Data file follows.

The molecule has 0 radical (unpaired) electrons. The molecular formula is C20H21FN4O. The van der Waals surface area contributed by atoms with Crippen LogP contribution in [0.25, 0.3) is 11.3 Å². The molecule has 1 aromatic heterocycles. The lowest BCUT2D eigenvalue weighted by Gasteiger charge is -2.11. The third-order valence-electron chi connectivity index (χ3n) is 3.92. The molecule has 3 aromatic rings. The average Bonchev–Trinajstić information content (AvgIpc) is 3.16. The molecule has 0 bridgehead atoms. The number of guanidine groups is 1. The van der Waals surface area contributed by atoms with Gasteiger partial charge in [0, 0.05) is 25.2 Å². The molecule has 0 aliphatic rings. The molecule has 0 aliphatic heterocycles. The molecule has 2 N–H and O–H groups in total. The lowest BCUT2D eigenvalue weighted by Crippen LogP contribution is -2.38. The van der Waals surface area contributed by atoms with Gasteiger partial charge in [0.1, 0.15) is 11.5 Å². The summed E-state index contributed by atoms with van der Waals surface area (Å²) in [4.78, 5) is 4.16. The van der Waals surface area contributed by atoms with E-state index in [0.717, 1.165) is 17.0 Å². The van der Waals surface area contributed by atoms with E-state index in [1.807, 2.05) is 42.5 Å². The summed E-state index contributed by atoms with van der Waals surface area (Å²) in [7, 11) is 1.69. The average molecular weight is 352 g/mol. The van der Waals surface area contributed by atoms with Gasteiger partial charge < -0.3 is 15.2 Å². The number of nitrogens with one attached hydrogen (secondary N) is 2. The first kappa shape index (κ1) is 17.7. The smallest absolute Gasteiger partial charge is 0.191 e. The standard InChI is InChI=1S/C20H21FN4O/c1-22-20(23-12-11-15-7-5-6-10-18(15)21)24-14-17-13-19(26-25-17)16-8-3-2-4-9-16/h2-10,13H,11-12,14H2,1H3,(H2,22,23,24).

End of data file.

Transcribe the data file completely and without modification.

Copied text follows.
The molecule has 0 radical (unpaired) electrons. The molecular formula is C20H21FN4O. The van der Waals surface area contributed by atoms with Crippen LogP contribution in [0.25, 0.3) is 11.3 Å². The molecule has 1 aromatic heterocycles. The lowest BCUT2D eigenvalue weighted by Gasteiger charge is -2.11. The third-order valence-electron chi connectivity index (χ3n) is 3.92. The molecule has 3 aromatic rings. The average Bonchev–Trinajstić information content (AvgIpc) is 3.16. The molecule has 0 bridgehead atoms. The number of guanidine groups is 1. The van der Waals surface area contributed by atoms with Gasteiger partial charge in [0, 0.05) is 25.2 Å². The molecule has 0 aliphatic rings. The molecule has 0 aliphatic heterocycles. The molecule has 2 N–H and O–H groups in total. The lowest BCUT2D eigenvalue weighted by Crippen LogP contribution is -2.38. The van der Waals surface area contributed by atoms with Gasteiger partial charge in [0.1, 0.15) is 11.5 Å². The summed E-state index contributed by atoms with van der Waals surface area (Å²) in [4.78, 5) is 4.16. The van der Waals surface area contributed by atoms with E-state index in [0.717, 1.165) is 17.0 Å². The van der Waals surface area contributed by atoms with E-state index in [1.807, 2.05) is 42.5 Å². The summed E-state index contributed by atoms with van der Waals surface area (Å²) in [7, 11) is 1.69. The average molecular weight is 352 g/mol. The van der Waals surface area contributed by atoms with Gasteiger partial charge < -0.3 is 15.2 Å². The number of nitrogens with one attached hydrogen (secondary N) is 2. The first kappa shape index (κ1) is 17.7. The smallest absolute Gasteiger partial charge is 0.191 e. The standard InChI is InChI=1S/C20H21FN4O/c1-22-20(23-12-11-15-7-5-6-10-18(15)21)24-14-17-13-19(26-25-17)16-8-3-2-4-9-16/h2-10,13H,11-12,14H2,1H3,(H2,22,23,24).